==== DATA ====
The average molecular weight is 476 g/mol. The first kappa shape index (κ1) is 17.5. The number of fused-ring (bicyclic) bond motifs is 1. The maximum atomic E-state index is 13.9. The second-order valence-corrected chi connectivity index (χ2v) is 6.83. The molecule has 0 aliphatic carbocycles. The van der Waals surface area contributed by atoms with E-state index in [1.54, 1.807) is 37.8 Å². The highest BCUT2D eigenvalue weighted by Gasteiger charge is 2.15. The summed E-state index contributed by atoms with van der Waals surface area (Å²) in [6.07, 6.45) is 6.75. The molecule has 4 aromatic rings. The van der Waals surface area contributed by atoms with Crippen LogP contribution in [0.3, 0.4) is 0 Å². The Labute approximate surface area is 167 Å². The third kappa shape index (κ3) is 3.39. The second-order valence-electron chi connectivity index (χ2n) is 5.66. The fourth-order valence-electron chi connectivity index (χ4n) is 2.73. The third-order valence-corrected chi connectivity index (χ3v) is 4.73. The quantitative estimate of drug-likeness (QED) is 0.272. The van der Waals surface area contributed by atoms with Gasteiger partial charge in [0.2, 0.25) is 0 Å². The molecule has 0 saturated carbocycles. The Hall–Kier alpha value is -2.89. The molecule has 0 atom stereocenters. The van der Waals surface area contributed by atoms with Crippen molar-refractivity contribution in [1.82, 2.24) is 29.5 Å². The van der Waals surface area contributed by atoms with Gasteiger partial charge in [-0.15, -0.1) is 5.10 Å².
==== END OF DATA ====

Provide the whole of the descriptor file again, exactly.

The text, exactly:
The average molecular weight is 476 g/mol. The first kappa shape index (κ1) is 17.5. The number of fused-ring (bicyclic) bond motifs is 1. The maximum atomic E-state index is 13.9. The second-order valence-corrected chi connectivity index (χ2v) is 6.83. The molecule has 0 aliphatic carbocycles. The van der Waals surface area contributed by atoms with E-state index in [1.54, 1.807) is 37.8 Å². The highest BCUT2D eigenvalue weighted by Gasteiger charge is 2.15. The summed E-state index contributed by atoms with van der Waals surface area (Å²) in [6.07, 6.45) is 6.75. The molecule has 4 aromatic rings. The van der Waals surface area contributed by atoms with Crippen LogP contribution in [0.3, 0.4) is 0 Å². The Labute approximate surface area is 167 Å². The third kappa shape index (κ3) is 3.39. The second-order valence-electron chi connectivity index (χ2n) is 5.66. The fourth-order valence-electron chi connectivity index (χ4n) is 2.73. The third-order valence-corrected chi connectivity index (χ3v) is 4.73. The quantitative estimate of drug-likeness (QED) is 0.272. The van der Waals surface area contributed by atoms with Gasteiger partial charge in [0.2, 0.25) is 0 Å². The molecule has 0 saturated carbocycles. The Hall–Kier alpha value is -2.89. The molecule has 0 atom stereocenters. The van der Waals surface area contributed by atoms with Crippen molar-refractivity contribution in [1.82, 2.24) is 29.5 Å². The van der Waals surface area contributed by atoms with Gasteiger partial charge in [-0.15, -0.1) is 5.10 Å².